Odin is available for adoption through GSRE – this is what his current owner says about him.
Odin is a 3-year-old, male, semi haired, mixed colour German Shepherd cross. He is neutered, vaccinated and microchipped. He is fed on raw food once daily (doesn’t want to eat at breakfast) as he seems to have an intolerance (upset stomach) to all types of dry food that he has tried. He has no disclosed medical issues. He does not like the vets and will growl and grumble although he did not react during his last vaccination and was happy to walk away with a nurse when neutered. Odin is happy to be brushed and have his teeth cleaned.
Odin is being rehomed through GSRE due to his owners having a change in situation/circumstance and back surgery following ill health.
Odin is not good with children or cats and is described as being selective around other dogs. He used to live with and now plays with a relative’s dogs who are 13 (spaniel) and 10 (GSD x boxer). He has never shown aggression towards another dog and will only react to other dogs, when out on a walk, if they react to him first. Odin is interested in horses but does not react to them. He does not like birds. Odin is not bothered by fireworks.
He travels well in the boot of the car and has been in his current home since he was a puppy when he was bought from a private breeder.
Odin barks and growls when visitors come to the home, unless he knows them. He has had little practice of meeting new people in his home due to the COVID lockdown restrictions. He is generally muzzled when meeting new people. He will bark at deliveries as well as people and lorries going past the home.
Odin can be left alone in the house for between 4-6 hours. He is left in a crate, which he is happy going in if he is given treats. He lives indoors and is housetrained. He walks well on a lead and only pulls initially from excitement and if he sees another dog and wants to say hello to. He doesn’t have a consistent recall due to lack of practice, but he does know sit, paw, wait, spin, up and stay. He does not have any possessive tendencies over food or toys.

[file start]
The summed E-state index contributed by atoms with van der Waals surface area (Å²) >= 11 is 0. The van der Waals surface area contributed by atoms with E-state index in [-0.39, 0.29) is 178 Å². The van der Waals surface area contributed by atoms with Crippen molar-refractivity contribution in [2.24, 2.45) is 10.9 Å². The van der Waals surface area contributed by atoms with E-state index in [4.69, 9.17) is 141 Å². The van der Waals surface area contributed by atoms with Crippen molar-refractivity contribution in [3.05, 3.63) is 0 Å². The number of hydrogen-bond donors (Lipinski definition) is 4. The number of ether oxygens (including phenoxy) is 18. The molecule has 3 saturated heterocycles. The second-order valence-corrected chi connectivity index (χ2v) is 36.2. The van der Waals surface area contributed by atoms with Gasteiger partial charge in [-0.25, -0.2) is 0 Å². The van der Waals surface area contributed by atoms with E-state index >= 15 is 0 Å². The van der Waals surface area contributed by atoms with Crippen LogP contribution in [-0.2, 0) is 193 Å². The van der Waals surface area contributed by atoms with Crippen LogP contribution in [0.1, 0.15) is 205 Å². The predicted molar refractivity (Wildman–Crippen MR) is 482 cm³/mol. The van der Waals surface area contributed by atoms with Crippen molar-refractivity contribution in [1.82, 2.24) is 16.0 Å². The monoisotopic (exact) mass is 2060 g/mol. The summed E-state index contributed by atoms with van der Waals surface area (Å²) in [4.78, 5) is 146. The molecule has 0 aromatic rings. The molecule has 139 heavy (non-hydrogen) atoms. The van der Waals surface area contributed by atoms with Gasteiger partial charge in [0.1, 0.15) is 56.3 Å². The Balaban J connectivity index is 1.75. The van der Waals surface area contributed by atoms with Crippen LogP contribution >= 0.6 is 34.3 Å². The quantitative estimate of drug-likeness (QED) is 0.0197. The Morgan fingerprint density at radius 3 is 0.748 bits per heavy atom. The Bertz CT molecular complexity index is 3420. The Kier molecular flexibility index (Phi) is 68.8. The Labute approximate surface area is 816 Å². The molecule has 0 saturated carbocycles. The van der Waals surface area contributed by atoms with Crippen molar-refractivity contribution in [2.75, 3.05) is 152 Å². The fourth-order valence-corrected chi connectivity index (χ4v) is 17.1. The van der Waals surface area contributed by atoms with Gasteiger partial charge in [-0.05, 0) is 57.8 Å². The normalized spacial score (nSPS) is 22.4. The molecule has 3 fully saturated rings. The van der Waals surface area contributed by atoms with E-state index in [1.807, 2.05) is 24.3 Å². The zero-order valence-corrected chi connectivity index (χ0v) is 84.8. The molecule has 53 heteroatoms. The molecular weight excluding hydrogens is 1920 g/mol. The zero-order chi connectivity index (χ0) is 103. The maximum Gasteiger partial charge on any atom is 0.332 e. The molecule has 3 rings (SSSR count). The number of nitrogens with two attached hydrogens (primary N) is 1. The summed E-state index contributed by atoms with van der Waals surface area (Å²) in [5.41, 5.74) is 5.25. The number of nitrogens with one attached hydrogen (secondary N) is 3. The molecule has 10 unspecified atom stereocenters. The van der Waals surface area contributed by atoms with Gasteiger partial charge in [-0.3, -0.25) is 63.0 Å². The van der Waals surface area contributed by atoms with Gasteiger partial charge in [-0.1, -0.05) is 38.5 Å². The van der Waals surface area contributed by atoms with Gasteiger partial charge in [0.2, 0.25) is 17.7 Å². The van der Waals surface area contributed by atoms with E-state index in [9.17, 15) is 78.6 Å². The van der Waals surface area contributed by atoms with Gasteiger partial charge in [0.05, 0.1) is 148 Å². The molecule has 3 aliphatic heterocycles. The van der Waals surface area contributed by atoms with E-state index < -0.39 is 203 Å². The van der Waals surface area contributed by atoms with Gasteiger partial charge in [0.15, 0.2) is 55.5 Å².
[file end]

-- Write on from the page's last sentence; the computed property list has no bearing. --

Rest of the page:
Odin has bitten his owner when they pulled him down from the gate by his collar. This did not break the skin – possibly a warning nip due to not liking being restrained? He has also nipped the clothing of the owner’s brother (16 years) as Odin tried to steal a tissue and was told no – This may have been Odin trying his luck, rather than showing aggression?
Odin is described as being a gentle giant, loving fuss, treats, toys and company from his humans who he follows around. Other than tissues and wipes (which he has a liking for) he does not steal items or food. In the evening Odin plays independently with his toys, bringing them to his owners when he wants them refilling or will laze on his bed whilst they watch TV, which he ignores. He enjoys chasing a frisbee and balls but will rip up soft toys.
During the time the GSRE assessor spent with Odin, this is what they said about him.
On arrival, Odin had snapped his Baskerville muzzle and was therefore in his crate with a fabric muzzle. He settled as soon as we left the room. When we were out of the room he whined and when we returned, he barked and growled. After around 5 minutes he began to calm down and took a treat through the crate, turning his back to eat it. People he knows can enter the house with no fuss from Odin. When strangers visit, he will settle and allow them to fuss him but stays close to his owners.
Odin is walked on a double ended lead, check collar and harness. When off-lead he is kept close-by so they can secure him by his harness if need be. He is walked with his muzzle on. On walks he is jumpy at strange noises and reacts badly to being approached by strangers. However, if allowed to approach people in his own time, he is much more receptive to meeting them.
Odin’s current routine involves and 20-minute walk in the morning before going into his crate – which he does willingly, anticipating his treats! He is left for 4-6 hours until his owner returns for one hour over lunchtime, after which point, he returns to his crate until they return home later. Later in the day, Odin has a further 45-minute walk before his mealtime.
To summarise, the assessor believes that if Odin has the right boundaries, space, training, reassurance and consistency, with a new owner putting in the effort to continue his training, socialisation and building his confidence, Odin has the potential to be a lovely dog and will make someone an amazing companion.
- Chesterfield - Own home
- Good with children:
- Good with other dogs:
- Good with cats: